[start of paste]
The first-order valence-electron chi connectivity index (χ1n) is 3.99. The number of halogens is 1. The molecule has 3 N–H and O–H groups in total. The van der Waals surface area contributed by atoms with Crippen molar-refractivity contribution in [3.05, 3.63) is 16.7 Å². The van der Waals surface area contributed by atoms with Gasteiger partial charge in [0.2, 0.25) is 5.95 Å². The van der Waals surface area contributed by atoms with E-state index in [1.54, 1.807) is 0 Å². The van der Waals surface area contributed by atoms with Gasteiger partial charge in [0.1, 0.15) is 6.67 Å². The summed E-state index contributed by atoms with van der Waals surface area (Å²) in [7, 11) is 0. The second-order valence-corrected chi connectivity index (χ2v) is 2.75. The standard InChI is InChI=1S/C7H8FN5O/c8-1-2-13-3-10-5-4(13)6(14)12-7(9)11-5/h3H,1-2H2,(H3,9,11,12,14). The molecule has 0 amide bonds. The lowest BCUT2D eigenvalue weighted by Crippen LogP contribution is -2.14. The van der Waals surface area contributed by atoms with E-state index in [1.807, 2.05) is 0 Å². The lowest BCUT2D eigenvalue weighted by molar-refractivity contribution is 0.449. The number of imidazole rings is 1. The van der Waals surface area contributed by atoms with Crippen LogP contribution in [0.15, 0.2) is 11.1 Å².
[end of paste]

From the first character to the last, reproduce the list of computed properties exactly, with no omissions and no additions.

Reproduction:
The first-order valence-electron chi connectivity index (χ1n) is 3.99. The number of halogens is 1. The molecule has 3 N–H and O–H groups in total. The van der Waals surface area contributed by atoms with Crippen molar-refractivity contribution in [3.05, 3.63) is 16.7 Å². The van der Waals surface area contributed by atoms with Gasteiger partial charge in [0.2, 0.25) is 5.95 Å². The van der Waals surface area contributed by atoms with E-state index in [1.54, 1.807) is 0 Å². The van der Waals surface area contributed by atoms with Gasteiger partial charge in [0.1, 0.15) is 6.67 Å². The summed E-state index contributed by atoms with van der Waals surface area (Å²) in [7, 11) is 0. The second-order valence-corrected chi connectivity index (χ2v) is 2.75. The standard InChI is InChI=1S/C7H8FN5O/c8-1-2-13-3-10-5-4(13)6(14)12-7(9)11-5/h3H,1-2H2,(H3,9,11,12,14). The molecule has 0 amide bonds. The lowest BCUT2D eigenvalue weighted by Crippen LogP contribution is -2.14. The van der Waals surface area contributed by atoms with E-state index in [1.807, 2.05) is 0 Å². The lowest BCUT2D eigenvalue weighted by molar-refractivity contribution is 0.449. The number of imidazole rings is 1. The van der Waals surface area contributed by atoms with Crippen LogP contribution in [0.15, 0.2) is 11.1 Å².